The Philadelphia Inquirer editorializes in favor of a criminal investigation of CIA-Bush Administration torture:
But Was It a Crime?
Even after ruling against charging the CIA officers who destroyed videos of the brutal interrogation of terrorism suspects, a special prosecutor should still answer the critical question of whether crimes were depicted on the tapes. The long-delayed decision to forgo prosecuting anyone over the tapes’ destruction was disappointing, but at least it’s a hopeful sign that Justice Department officials say the investigation continues into whether agents resorted to illegal torture.
This is a case where the possible crimes are far more important than any cover-up.
The tactics reportedly depicted on the tapes included waterboarding, which simulates drowning, along with a host of other harsh interrogation methods used on detainees in secret CIA prisons overseas.
Conducted during the Bush administration with the approval of Justice Department lawyers, the program of harsh interrogations was curtailed by then-President George W. Bush. President Obama banned torture tactics upon taking office.
As the CIA’s chief operative involved in destroying the tapes, then-clandestine services director Jose A. Rodriguez Jr. certainly conveyed the impression that the tactics on the videotapes were deeply troubling. They “would make us look terrible,” Rodriguez said in an e-mail released by federal officials in response to a filing by the American Civil Liberties Union.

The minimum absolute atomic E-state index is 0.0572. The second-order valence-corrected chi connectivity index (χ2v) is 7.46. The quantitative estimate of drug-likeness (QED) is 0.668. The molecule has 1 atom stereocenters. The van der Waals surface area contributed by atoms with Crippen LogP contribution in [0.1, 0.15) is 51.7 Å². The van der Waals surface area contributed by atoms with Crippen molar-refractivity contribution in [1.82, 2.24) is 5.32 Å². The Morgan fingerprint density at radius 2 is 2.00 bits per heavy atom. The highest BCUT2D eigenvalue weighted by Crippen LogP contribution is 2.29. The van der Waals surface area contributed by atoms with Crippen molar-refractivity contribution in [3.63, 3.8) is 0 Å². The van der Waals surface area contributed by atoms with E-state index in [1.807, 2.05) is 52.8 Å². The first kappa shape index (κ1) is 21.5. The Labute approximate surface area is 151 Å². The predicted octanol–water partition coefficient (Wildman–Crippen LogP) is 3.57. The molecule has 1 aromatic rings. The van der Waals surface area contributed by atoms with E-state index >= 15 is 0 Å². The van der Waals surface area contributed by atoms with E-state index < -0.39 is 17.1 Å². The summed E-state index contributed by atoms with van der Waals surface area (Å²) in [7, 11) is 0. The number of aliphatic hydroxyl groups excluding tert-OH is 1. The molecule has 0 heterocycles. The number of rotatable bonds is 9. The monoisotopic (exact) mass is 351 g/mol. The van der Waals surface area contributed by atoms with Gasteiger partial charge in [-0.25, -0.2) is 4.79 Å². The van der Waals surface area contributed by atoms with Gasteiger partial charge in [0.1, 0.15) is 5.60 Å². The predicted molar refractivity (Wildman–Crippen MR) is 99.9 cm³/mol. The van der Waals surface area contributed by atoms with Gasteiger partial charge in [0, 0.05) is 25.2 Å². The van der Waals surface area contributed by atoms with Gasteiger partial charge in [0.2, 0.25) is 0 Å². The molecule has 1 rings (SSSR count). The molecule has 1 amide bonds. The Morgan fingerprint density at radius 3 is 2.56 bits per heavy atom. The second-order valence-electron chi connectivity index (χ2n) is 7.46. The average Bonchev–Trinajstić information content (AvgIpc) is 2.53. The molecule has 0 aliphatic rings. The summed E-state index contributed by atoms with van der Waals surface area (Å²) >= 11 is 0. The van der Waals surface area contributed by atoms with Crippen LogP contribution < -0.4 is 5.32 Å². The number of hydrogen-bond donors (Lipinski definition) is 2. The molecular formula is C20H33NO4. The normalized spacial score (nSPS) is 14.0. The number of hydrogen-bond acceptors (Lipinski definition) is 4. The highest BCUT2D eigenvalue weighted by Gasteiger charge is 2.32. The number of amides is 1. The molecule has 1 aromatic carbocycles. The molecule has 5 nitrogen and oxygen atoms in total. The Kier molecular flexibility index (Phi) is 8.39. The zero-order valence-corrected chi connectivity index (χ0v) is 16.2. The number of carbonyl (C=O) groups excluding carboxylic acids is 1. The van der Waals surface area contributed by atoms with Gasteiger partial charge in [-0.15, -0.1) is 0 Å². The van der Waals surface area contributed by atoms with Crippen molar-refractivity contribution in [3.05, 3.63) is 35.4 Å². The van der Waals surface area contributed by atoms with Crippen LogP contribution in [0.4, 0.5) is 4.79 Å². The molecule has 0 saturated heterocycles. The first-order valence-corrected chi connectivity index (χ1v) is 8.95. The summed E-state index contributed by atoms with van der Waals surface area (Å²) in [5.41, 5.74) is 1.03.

Indeed, what’s already known about CIA interrogations is enough to turn anyone’s stomach: 9/11 mastermind Khalid Sheikh Mohammed, waterboarded 183 times; accused terrorist Abu Zubaydah, 83 times.
Other tactics, including slamming suspects’ heads into walls, stripping prisoners, and keeping them awake for hours, were also sanctioned at the highest levels – even by Bush himself, the former president admits in his new memoir, Decision Points.
Until now, the official government version has been that the tactics never exceeded the guidelines set down by Justice Department and White House lawyers.
But Attorney General Eric H. Holder Jr. expanded the purview of special prosecutor John Durham to include whether agents illegally tortured detainees.
Deciding that issue remains vital to restoring U.S. prestige as a nation that – no matter how much its safety is threatened – will always live by the rule of law.
November 15th, 2010